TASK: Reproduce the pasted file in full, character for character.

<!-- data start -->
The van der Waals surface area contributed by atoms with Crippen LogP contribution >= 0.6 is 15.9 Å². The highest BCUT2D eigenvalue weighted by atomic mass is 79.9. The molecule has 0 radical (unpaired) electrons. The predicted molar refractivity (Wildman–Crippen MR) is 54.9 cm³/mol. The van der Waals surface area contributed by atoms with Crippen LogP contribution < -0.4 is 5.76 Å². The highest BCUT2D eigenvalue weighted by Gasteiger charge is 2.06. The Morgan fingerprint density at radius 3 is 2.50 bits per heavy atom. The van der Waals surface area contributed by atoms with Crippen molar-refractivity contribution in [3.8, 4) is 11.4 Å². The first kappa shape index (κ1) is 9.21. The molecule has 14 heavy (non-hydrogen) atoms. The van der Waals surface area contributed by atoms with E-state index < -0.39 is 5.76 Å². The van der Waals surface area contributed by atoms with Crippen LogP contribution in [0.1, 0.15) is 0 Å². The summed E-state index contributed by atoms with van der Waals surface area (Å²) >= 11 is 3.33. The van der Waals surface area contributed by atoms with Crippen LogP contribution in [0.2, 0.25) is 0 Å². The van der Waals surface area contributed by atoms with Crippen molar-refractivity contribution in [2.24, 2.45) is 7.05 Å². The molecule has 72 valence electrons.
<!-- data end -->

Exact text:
The van der Waals surface area contributed by atoms with Crippen LogP contribution >= 0.6 is 15.9 Å². The highest BCUT2D eigenvalue weighted by atomic mass is 79.9. The molecule has 0 radical (unpaired) electrons. The predicted molar refractivity (Wildman–Crippen MR) is 54.9 cm³/mol. The van der Waals surface area contributed by atoms with Crippen LogP contribution < -0.4 is 5.76 Å². The highest BCUT2D eigenvalue weighted by Gasteiger charge is 2.06. The Morgan fingerprint density at radius 3 is 2.50 bits per heavy atom. The van der Waals surface area contributed by atoms with Crippen molar-refractivity contribution in [3.8, 4) is 11.4 Å². The first kappa shape index (κ1) is 9.21. The molecule has 14 heavy (non-hydrogen) atoms. The van der Waals surface area contributed by atoms with E-state index < -0.39 is 5.76 Å². The van der Waals surface area contributed by atoms with Crippen LogP contribution in [0.1, 0.15) is 0 Å². The summed E-state index contributed by atoms with van der Waals surface area (Å²) >= 11 is 3.33. The van der Waals surface area contributed by atoms with Crippen LogP contribution in [0.2, 0.25) is 0 Å². The van der Waals surface area contributed by atoms with Crippen molar-refractivity contribution in [2.24, 2.45) is 7.05 Å². The molecule has 72 valence electrons.